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Sunday, April 22, 2012

Comments

Thanks for bringing our attention to the interesting article (and the issue). I had a kind of empathy for the guy (the "Austrian Blueblood") and liked Mr. Obolensky's reaction at the end. (I agree with him, there's nothing wrong with being a character).

This reminded me of something I was thinking about yesterday. My brother and I, growing up in a Jewish family with some relatives that have a funny way of expressing themselves, often joke with each other in the same intonation. When we imitate an uncle's way of speaking, we do it with affection but it's also funny to us (at our age, you'd think we'd have outgrown this silliness). Anyhow, I was thinking that when you so frequently imitate a way-of-talking, the line between 'imitating' and actually talking that way can be a thin one. It becomes a part of your style, even if it was originally meant as a joke.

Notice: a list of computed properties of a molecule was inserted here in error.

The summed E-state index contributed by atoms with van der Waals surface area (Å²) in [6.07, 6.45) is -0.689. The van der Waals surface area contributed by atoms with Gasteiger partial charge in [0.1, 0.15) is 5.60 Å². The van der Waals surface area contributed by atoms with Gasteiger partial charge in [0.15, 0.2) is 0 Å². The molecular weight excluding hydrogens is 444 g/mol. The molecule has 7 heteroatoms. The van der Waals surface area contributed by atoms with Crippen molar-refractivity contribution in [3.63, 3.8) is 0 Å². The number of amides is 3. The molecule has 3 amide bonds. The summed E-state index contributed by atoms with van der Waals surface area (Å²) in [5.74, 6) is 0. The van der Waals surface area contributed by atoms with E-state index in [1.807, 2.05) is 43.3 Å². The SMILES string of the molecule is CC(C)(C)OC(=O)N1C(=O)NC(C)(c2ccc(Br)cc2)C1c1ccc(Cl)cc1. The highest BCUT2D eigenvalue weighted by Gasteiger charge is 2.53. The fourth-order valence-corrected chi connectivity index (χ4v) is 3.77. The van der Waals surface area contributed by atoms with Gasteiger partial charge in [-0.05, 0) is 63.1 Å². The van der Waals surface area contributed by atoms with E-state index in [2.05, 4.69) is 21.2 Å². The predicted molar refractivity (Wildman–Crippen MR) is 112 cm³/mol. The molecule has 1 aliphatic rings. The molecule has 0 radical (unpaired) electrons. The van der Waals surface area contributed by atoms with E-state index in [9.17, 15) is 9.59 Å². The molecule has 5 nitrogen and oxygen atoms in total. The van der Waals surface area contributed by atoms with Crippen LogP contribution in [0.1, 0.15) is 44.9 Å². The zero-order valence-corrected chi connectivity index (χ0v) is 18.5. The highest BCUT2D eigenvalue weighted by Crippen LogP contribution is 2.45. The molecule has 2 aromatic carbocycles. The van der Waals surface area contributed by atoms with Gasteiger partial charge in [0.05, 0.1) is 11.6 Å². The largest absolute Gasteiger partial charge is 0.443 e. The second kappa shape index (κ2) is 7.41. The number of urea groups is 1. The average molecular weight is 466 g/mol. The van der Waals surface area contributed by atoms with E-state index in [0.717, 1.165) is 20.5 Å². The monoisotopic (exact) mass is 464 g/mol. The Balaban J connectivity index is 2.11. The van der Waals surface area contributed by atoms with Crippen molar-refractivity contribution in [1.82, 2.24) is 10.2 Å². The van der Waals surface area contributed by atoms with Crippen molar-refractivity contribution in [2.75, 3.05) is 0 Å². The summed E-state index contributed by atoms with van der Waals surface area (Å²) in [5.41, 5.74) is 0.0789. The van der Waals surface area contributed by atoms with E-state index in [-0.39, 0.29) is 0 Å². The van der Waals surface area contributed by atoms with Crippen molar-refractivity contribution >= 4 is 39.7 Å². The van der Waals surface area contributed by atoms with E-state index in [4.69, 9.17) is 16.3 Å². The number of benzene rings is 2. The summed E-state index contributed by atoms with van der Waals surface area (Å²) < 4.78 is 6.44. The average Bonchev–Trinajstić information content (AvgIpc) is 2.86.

And this reminds me of Alan Z Feuer. After playing a role for long enough, perhaps the role does become part of 'you, at least a little.

It is confusing, isnt it? So much so that one must wade through all manner of culural nonsense, in order to find one's own place in the world. Lately, I have been harrassed by punklings, new to our neighborhood, who seem to have come from some sort of ghetto background. I have never seen their parents (to the best of my knowledge), but the children roam the neighborhood, at will, trespassing upon any property. It seems that I am the only resident here who challenges their audacity. And, it is clear that they are not used to being challenged.

My home and neighborhood is not a ghetto. And THEY will leave, OR conform, before I will backdown. Certain things are never outgrown. And that is just how it is.

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